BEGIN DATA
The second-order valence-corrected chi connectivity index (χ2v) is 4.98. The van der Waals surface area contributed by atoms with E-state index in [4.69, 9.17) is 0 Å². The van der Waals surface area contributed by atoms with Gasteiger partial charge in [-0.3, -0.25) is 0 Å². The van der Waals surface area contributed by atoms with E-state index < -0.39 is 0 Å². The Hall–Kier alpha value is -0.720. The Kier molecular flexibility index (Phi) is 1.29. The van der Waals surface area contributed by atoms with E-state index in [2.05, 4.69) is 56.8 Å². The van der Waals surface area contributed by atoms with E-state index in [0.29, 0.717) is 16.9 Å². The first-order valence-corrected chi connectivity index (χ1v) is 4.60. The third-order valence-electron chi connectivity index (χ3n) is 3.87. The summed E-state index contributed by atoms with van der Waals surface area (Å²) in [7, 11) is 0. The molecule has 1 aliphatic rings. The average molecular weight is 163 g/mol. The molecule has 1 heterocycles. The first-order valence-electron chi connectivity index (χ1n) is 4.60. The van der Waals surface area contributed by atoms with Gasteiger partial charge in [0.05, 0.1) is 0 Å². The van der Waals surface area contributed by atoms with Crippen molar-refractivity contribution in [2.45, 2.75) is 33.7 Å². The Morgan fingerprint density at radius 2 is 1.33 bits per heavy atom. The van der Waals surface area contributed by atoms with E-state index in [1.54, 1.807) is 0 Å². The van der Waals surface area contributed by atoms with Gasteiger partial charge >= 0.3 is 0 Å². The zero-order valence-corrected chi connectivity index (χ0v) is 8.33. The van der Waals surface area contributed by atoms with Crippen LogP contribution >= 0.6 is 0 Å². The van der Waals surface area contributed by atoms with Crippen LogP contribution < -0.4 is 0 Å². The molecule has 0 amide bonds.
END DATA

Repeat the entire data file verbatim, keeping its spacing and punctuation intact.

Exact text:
The second-order valence-corrected chi connectivity index (χ2v) is 4.98. The van der Waals surface area contributed by atoms with E-state index in [4.69, 9.17) is 0 Å². The van der Waals surface area contributed by atoms with Gasteiger partial charge in [-0.3, -0.25) is 0 Å². The van der Waals surface area contributed by atoms with E-state index < -0.39 is 0 Å². The Hall–Kier alpha value is -0.720. The Kier molecular flexibility index (Phi) is 1.29. The van der Waals surface area contributed by atoms with E-state index in [2.05, 4.69) is 56.8 Å². The van der Waals surface area contributed by atoms with E-state index in [0.29, 0.717) is 16.9 Å². The first-order valence-corrected chi connectivity index (χ1v) is 4.60. The third-order valence-electron chi connectivity index (χ3n) is 3.87. The summed E-state index contributed by atoms with van der Waals surface area (Å²) in [7, 11) is 0. The molecule has 1 aliphatic rings. The average molecular weight is 163 g/mol. The molecule has 1 heterocycles. The first-order valence-electron chi connectivity index (χ1n) is 4.60. The van der Waals surface area contributed by atoms with Gasteiger partial charge in [0.05, 0.1) is 0 Å². The van der Waals surface area contributed by atoms with Crippen molar-refractivity contribution in [2.45, 2.75) is 33.7 Å². The Morgan fingerprint density at radius 2 is 1.33 bits per heavy atom. The van der Waals surface area contributed by atoms with E-state index in [1.54, 1.807) is 0 Å². The van der Waals surface area contributed by atoms with Gasteiger partial charge >= 0.3 is 0 Å². The zero-order valence-corrected chi connectivity index (χ0v) is 8.33. The van der Waals surface area contributed by atoms with Crippen LogP contribution >= 0.6 is 0 Å². The van der Waals surface area contributed by atoms with Crippen LogP contribution < -0.4 is 0 Å². The molecule has 0 amide bonds.